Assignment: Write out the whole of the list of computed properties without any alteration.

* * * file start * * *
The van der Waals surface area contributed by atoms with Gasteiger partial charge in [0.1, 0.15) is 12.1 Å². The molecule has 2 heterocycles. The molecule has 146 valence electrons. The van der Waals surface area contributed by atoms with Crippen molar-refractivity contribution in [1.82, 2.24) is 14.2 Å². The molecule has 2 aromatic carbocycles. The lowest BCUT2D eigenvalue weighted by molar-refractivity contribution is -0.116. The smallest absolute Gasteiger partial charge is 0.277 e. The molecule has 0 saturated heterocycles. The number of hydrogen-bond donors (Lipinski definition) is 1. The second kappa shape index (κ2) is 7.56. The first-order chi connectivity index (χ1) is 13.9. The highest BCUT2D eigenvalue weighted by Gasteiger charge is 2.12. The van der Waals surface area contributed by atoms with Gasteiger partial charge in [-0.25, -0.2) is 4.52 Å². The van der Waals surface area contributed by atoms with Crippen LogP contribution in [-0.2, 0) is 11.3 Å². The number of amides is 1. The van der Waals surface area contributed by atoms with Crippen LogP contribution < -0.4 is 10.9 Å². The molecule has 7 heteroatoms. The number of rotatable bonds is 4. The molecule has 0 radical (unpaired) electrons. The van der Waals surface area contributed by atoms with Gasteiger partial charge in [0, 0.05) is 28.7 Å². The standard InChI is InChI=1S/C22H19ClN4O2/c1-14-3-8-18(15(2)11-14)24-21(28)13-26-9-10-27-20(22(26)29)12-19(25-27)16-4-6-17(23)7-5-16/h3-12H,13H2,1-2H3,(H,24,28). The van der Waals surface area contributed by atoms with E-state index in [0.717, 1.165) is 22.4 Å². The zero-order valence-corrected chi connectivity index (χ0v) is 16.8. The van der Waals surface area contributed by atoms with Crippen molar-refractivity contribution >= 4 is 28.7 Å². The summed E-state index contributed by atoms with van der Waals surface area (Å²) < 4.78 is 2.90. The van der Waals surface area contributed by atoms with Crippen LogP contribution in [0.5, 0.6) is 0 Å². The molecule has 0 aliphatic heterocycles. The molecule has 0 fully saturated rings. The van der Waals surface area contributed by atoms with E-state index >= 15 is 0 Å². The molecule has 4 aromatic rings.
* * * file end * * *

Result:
The van der Waals surface area contributed by atoms with Gasteiger partial charge in [0.1, 0.15) is 12.1 Å². The molecule has 2 heterocycles. The molecule has 146 valence electrons. The van der Waals surface area contributed by atoms with Crippen molar-refractivity contribution in [1.82, 2.24) is 14.2 Å². The molecule has 2 aromatic carbocycles. The lowest BCUT2D eigenvalue weighted by molar-refractivity contribution is -0.116. The smallest absolute Gasteiger partial charge is 0.277 e. The molecule has 0 saturated heterocycles. The number of hydrogen-bond donors (Lipinski definition) is 1. The second kappa shape index (κ2) is 7.56. The first-order chi connectivity index (χ1) is 13.9. The highest BCUT2D eigenvalue weighted by Gasteiger charge is 2.12. The van der Waals surface area contributed by atoms with Gasteiger partial charge in [-0.25, -0.2) is 4.52 Å². The van der Waals surface area contributed by atoms with Crippen LogP contribution in [-0.2, 0) is 11.3 Å². The number of amides is 1. The van der Waals surface area contributed by atoms with Crippen LogP contribution < -0.4 is 10.9 Å². The molecule has 7 heteroatoms. The number of rotatable bonds is 4. The molecule has 0 radical (unpaired) electrons. The van der Waals surface area contributed by atoms with Gasteiger partial charge in [0, 0.05) is 28.7 Å². The standard InChI is InChI=1S/C22H19ClN4O2/c1-14-3-8-18(15(2)11-14)24-21(28)13-26-9-10-27-20(22(26)29)12-19(25-27)16-4-6-17(23)7-5-16/h3-12H,13H2,1-2H3,(H,24,28). The van der Waals surface area contributed by atoms with E-state index in [0.717, 1.165) is 22.4 Å². The zero-order valence-corrected chi connectivity index (χ0v) is 16.8. The van der Waals surface area contributed by atoms with Crippen molar-refractivity contribution >= 4 is 28.7 Å². The summed E-state index contributed by atoms with van der Waals surface area (Å²) < 4.78 is 2.90. The van der Waals surface area contributed by atoms with Crippen LogP contribution in [0.5, 0.6) is 0 Å². The molecule has 0 aliphatic heterocycles. The molecule has 0 fully saturated rings. The van der Waals surface area contributed by atoms with E-state index >= 15 is 0 Å². The molecule has 4 aromatic rings.